These components work together to allow the camera to shoot at faster speeds while also enabling its impressive ISO range of 100 - 51,200 (expandable to ISO 50 - 204,800 for still images) and an overall 1.5 stop improvement in image quality over the A7 II. The camera also features the same ~15 stops of dynamic range at low sensitivity settings found on the A7R III, that Sony says ensures outstanding overall performance at all settings and in all shooting conditions, with significant advancements in accurate color reproductions of skin tones and the vibrant natural colors.

The A7 III can also output 14 bit RAW format even in silent and continuous shooting modes, and is equipped with a 5-axis optical image stabilization system that results in a 5.0-stop shutter speed advantage.

Bringing A9-like autofocus performance to the table

The A7 III features a level of AF performance that borrows much from the success of the A9 and A7R III, and has been greatly improved over that in the A7 II. The camera has 425 contrast AF points that work with a 693-point focal-plane phase-detection AF system inherited from the aforementioned A9. This innovative AF system covers approximately 93% of the frame, ensuring reliable focusing and tracking for even the most difficult to capture subjects.

AF response and tracking has also been greatly improved in the new camera, with almost twice the focusing speed in low-light conditions and twice the tracking speed compared to the previous model as a result of the faster image sensor readout. This allows complex and unpredictable motion to be captured with far greater precision and accuracy.

Sony has also added their Eye AF feature to the A7 III, which works even in AF-C mode. Eye AF is a very useful feature that allows you to lock on and track a subject's eye while they are in motion and even through obstructions. Other additional improvements in focusing flexibility include using the aforementioned joystick for moving focusing points quickly, the addition of touch focusing capability, AF availability in Focus Magnifier mode, and an "AF On" button.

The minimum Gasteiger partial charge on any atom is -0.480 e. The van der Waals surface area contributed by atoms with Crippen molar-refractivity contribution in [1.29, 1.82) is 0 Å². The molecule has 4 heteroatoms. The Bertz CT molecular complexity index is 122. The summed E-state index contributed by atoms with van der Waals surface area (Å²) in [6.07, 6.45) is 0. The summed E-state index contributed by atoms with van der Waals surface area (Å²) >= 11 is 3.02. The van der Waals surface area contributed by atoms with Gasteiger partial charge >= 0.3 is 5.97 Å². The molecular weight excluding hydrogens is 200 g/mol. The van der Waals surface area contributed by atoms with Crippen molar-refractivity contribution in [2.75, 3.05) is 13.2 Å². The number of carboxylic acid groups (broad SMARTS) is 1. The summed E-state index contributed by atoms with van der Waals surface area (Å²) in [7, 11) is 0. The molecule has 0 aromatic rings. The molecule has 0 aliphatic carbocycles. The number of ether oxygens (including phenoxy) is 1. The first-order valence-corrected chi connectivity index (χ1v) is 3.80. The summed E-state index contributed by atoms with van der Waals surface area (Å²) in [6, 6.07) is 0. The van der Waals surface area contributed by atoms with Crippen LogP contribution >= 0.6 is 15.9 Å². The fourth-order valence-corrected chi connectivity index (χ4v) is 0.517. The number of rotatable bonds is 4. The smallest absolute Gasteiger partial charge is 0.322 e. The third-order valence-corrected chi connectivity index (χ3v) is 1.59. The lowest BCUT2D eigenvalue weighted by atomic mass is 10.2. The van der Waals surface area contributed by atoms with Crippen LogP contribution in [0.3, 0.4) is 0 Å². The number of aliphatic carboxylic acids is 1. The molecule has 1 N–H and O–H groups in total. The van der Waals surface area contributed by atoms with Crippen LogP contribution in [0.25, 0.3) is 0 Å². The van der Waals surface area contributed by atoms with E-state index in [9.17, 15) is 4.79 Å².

Fast to shoot and with an impressive buffer

The new A7 III is equipped with an updated image processing system that allows it to shoot full resolution images at up to 10 fps with continuous, accurate AF/AE tracking for up to 177 Standard JPEGs, 172 Fine JPEGs, 163 Extra Fine JPEGs, 89 compressed RAW images or 40 uncompressed RAW images, according to Sony. (Unfortunately, there's still no lossless compressed RAW format.) This high speed mode is available with either a mechanical shutter or a completely silent shooting, a feature we saw first in the A9 and has been brought to the A7R III and now the A7 III. The camera can also shoot continuously at up to 8 fps in "live view" mode with minimal lag in the viewfinder or LCD screen.

Sony listened to customer feedback, and allows you to access many of the features of the A7 III even while it is writing large groups of burst images. You can access the "Fn" (Function) and "Menu" buttons, image playback and several other menus and parameters including image rating and other sorting functions. Sony also added an on-screen prompt to show you how many images remain to be written.

Additionally, if there is fluorescent or artificial lighting present in a shooting environment, users can activate the Anti-flicker function to allow the A7 III to automatically detect frequency of the lighting and time the shutter to minimize its effect on images being captured. This minimizes any exposure or color anomalies that can sometimes occur during burst shooting and/or at the top and bottom of images shot at high shutter speeds.

Full frame, high quality 4K video

The A7 III brings many of the video features found in the A7R III to the table, including 4K UHD (3840 x 2160 pixels) video recording across the full width of the full-frame image sensor, using a full pixel readout without pixel binning to collect about 2.4 times the amount of data required for 4K movies, oversampling it to produce high quality 4K footage.

An HLG (Hybrid Log-Gamma) picture profile is available on the A7 III as well, which supports an Instant HDR workflow, allowing HDR (HLG) compatible TV's to playback 4K HDR imagery.

Further, both S-Log2 and S-Log3 are available for increased color grading flexibility, as well as Zebra functionality, Gamma Display assist and proxy recording. The camera can also record Full HD at 120 fps at up to 100 Mbps, allowing footage to be reviewed and eventually edited into 4x or 5x slow motion video files in Full HD resolution with AF tracking.

Upgraded storage options, connectivity & battery life

Sony's newest full-frame camera is equipped with a variety of enhanced capabilities that were first implemented in the A9 and then again in the A7R III. These include dual media slots, with support in one slot for UHS-II type SD memory cards (the second slot supports UHS-I SD or Memory Stick PRO Duo cards, and in cases of dual writing, top write speeds are limited to the slowest card). You also have a variety of options for storing content in each of the cards, including separate JPEG / RAW recording, separate still image / movie recording, relay recording and more.